During certain periods of the year, in case of extra work or on special occasions such as a company transfer: employees are required to work overtime.
When this overtime is accumulated and exceeds certain legal thresholds set by the Labor Law, it is considered as supplementary work and no longer as overtime. These thresholds depend on the position held by the employee.
In principle, the employee is obliged to work overtime when it is necessary to preserve the interests of the company. For supplementary work, the conditions are stricter. The employer must prove an urgent and exceptional need in order to require the employee to do supplementary work.
There are specific situations where the employer cannot require the employee to perform supplementary work. These are situations where the performance of supplementary work is likely to be detrimental to the employee's health. Pregnant or breastfeeding women, apprentices, young workers, employees in continuing education, who work at night or who have family responsibilities are in special situations.
In addition, the number of hours of supplementary work that the employer may request from the employee is limited on a daily basis. The employer may also not ask an employee to perform supplementary work during the night or on Sundays.
In order to allow employees to attend religious holidays outside of public holidays, the Labor Act provides that they may request time off from their employer. The employer may require the employee to compensate for the day off, if necessary by performing supplementary work. However, there are daily limits on compensation.
Remuneration or compensation
Supplementary work must in principle be paid at a rate of 125%. Under certain conditions, the employer may compensate supplementary work at a rate of 100%. To do so, an agreement between the employer and the employee will be necessary.
Beyond a certain threshold, payment for supplementary work without a premium will no longer be possible. Supplementary work pay at 125% will be mandatory for specific categories of employees.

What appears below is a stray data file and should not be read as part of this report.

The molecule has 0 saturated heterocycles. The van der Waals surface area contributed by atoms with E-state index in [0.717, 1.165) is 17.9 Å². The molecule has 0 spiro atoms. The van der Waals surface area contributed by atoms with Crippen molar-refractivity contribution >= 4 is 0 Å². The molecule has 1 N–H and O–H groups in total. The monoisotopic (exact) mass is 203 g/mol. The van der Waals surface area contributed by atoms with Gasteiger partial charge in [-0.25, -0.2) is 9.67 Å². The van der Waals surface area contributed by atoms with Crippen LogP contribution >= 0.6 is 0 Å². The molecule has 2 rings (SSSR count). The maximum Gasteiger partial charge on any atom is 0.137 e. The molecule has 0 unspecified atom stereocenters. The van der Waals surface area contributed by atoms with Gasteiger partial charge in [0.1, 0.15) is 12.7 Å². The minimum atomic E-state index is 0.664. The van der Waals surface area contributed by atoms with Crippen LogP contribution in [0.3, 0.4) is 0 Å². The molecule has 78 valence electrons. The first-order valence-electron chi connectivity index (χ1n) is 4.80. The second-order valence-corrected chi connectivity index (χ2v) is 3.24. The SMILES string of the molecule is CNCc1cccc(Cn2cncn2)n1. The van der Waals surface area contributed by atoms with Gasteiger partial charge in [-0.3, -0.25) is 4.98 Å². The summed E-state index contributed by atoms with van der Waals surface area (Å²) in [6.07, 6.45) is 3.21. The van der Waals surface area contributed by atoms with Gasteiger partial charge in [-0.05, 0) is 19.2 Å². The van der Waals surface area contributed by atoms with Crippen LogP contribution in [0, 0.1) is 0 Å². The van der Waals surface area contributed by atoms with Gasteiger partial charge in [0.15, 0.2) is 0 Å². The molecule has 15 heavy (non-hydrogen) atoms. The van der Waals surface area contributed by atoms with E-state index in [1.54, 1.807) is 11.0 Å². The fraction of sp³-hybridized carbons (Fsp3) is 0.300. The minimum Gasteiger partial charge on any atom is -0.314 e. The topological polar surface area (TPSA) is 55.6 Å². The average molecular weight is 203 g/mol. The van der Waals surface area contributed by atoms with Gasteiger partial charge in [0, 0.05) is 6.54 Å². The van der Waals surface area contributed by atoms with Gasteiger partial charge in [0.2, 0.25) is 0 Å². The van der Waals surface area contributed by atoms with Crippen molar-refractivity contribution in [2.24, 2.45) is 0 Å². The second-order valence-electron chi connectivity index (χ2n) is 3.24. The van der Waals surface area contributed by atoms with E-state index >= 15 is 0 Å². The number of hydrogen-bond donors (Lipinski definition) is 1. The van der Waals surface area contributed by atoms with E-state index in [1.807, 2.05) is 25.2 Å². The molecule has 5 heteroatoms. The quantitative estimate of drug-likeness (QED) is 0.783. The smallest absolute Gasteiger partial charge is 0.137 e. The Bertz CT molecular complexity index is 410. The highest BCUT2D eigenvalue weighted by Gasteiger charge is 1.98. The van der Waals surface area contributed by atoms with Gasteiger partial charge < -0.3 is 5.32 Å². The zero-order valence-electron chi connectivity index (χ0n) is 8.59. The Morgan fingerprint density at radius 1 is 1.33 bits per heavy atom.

The parties may, under certain conditions, decide to compensate overtime work by taking time off. The latter must be taken within a reasonable period of time, as determined by the Labor Act. Does this leave have to be extended by 25%?
Outside of office hours
Thanks to new technologies, it is possible for the employee to work from anywhere and especially at any time. The boundaries between private and professional life are becoming blurred and extra work can take unexpected forms. When the employee checks his/her e-mails in the evening, prepares a file for the next day during the night or is called by his/her employer at all hours, this can be considered as supplementary work.
In terms of supplementary work, each employer keeps a record for his/her own company. However, care must be taken if the employee works several jobs at the same time. Indeed, the maximum weekly working time can quickly be exceeded when the employee works for several different companies. There is a risk that the employee may end up doing extra work without the employer noticing.
Managers and senior management positions
have a privileged position in the company. They are expected to provide a higher quality and quantity of work than their subordinates. This commitment is compensated in principle by a higher number of holiday weeks or a higher salary.
Under certain conditions, executives and employees in senior management positions will not be entitled to overtime pay. With respect to supplementary work, executives and senior managers are not subject to the same regime. How do you differentiate between an employee in a senior management position and an ordinary manager?
Registration of working hours
In order to enable the authorities to verify compliance with the legal provisions on working hours and rest periods, employers are required to register the working hours of their employees. What about supplementary work and the hours during which it is compensated?